I know it sounds radical. It makes me seem like some kind of romantic sentimentalist. But, some muse had awakened within me a flash of inspiration, and I was powerless against it. My body no longer listened to reason. And thus, out came the mixing bowl, and into that humble, plastic cookware went the frustration of millions—the millions betrayed by a broken promise concerning recommended amounts dietary fiber.

Soylid Cookies

Nine cookies in a batch. Approximately 95 calories each.

Preparation time about 45 minutes.

Additional Nutrition Information (Per Serving)
Carbs 15g, Fat 3g, Protein 3g, Sodium 42g, Sugar 6g


  • Official Soylent Scoop, Small Mixing Bowl, Spoon, Baking Tray, Oven
  • 2 Scoops Soylent Powder (500 calories)
    (Soylent is basically just rice flour, vitamins, and a little oil, so I imagine you could just substitute rice flour if you really wanted to for some reason.)
  • 1 Scoop Oatmeal
    Great Value Oatmeal: 169 calories for 45g.
  • 1 Tbsp Sugar
    Generic sugar: 48 calories per tbsp. If you want cookies that are sweet, rather than simply functional, you can add more.
  • 1 Tsp Cinnamon Powder (6 calories)
  • 1 Tsp Vanilla Extract (10 calories)
  • 1/4 Cup Raisins
    Great Value raisins: 120 calories for 1/4 cup.
  • 1 Heaping Tbsp Psyllium Husk (No caloric effect)
  • 1 Scoop Water
  • Burning Hatred


  1. Add the dry ingredients to the bowl. The measurements don’t have to be precise for this recipe, so don’t worry if you don’t have an official Soylent scoop. Just make sure the ratio of Soylent to oatmeal is about 2-1.
  2. Add a scoop of water (about 112 ml).
  3. Stir batter angrily until well-mixed.
  4. Roll the batter into equally-sized globs about 1 1/2 inches in diameter and place onto a baking tray lined with wax paper. Flatten the globs slightly.
  5. Bake at 350 degrees F until the edges are a dark brown and the cookies are somewhat firm. It took my batch about 20-30 minutes to cook properly.
  6. Allow the cookies to cool before eating.
I made some sugar cookies, too.

Just like that, it was over. The kitchen was silent, except for the occasional crack from the cooling oven. Gazing at my creations, the exceptionally healthy (vegan) cookies I had birthed, I couldn’t help but feel some affection for them. Sure, they were sort of ugly and awkward, but maybe that didn’t matter. They offered the Devil Husk redemption. Such purity made these cookies beautiful in a spiritual sense.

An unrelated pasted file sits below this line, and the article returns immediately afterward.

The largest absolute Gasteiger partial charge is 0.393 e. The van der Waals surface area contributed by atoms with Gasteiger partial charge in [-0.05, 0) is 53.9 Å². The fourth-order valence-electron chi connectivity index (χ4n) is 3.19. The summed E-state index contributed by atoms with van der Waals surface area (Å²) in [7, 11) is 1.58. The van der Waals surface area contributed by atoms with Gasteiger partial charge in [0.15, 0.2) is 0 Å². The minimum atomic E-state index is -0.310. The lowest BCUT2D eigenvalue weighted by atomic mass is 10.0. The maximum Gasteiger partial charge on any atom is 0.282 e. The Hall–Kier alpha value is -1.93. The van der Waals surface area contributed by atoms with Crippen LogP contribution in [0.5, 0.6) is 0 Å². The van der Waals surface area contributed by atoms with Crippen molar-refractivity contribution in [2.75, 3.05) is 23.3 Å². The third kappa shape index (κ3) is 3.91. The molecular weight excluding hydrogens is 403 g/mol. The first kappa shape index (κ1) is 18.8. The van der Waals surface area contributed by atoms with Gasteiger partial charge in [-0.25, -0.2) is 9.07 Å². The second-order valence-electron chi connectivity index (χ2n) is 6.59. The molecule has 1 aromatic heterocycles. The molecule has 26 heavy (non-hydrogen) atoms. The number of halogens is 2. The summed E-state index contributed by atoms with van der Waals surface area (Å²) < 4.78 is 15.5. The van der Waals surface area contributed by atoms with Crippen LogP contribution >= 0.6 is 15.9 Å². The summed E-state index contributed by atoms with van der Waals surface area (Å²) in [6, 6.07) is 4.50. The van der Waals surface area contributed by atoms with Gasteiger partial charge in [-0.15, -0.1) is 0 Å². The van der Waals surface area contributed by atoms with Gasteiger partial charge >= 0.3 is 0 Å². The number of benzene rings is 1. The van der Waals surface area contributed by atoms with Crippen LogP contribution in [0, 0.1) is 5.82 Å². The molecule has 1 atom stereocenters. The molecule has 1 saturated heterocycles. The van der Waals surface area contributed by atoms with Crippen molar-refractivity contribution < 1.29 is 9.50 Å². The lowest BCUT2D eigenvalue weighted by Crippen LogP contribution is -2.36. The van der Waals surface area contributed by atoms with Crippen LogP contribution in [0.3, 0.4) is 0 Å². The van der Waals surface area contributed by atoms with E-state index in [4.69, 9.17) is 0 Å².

I picked up a cookie and placed it to my lips, reassured by the fact I couldn’t detect the scent of psyllium. I bit into it and….

“Hey, not bad.”


Psyllium is pretty worthless. I guess it kinda works as an emulsifier for Soylent oatmeal raisin cookies. I’m still out $7.50 and it’s a rather limited application, but eventually I’ll get through the bag.

Eat the World: Monticello, Virginia

Just outside of Charlottesville, Virginia lies the former residence and experiment in architecture built by the third President of the United States. Twenty-five dollars will buy you basic entry ticket that includes a tour of the house, slave quarters, and gardens.

Thomas Jefferson kept meticulous notes about the crops grown on these lands, such as tobacco, flowers, and produce. Underneath the house are cellars which once stored wines and beers. Tourists visiting Jefferson’s plantation won’t actually be eating like he did back in the late 1700s, but there is a concession where you can purchase potato chips and soda, which is what modern Americans eat. You will, however, get an idea of what a working plantation was like, see some of Jefferson’s personal possessions (he had a lot of books about farming), and listen to a bunch of sweaty, grumbling tourists complain about how their boyfriends never take them anywhere: “You don’t even know what I like because you NEVER ASK.”

This UNESCO World Heritage Site is a good place to bring visiting mothers who demand only the tamest forms of entertainment. They’ll especially appreciate the fact that there’s a gift shop at the end of the tour.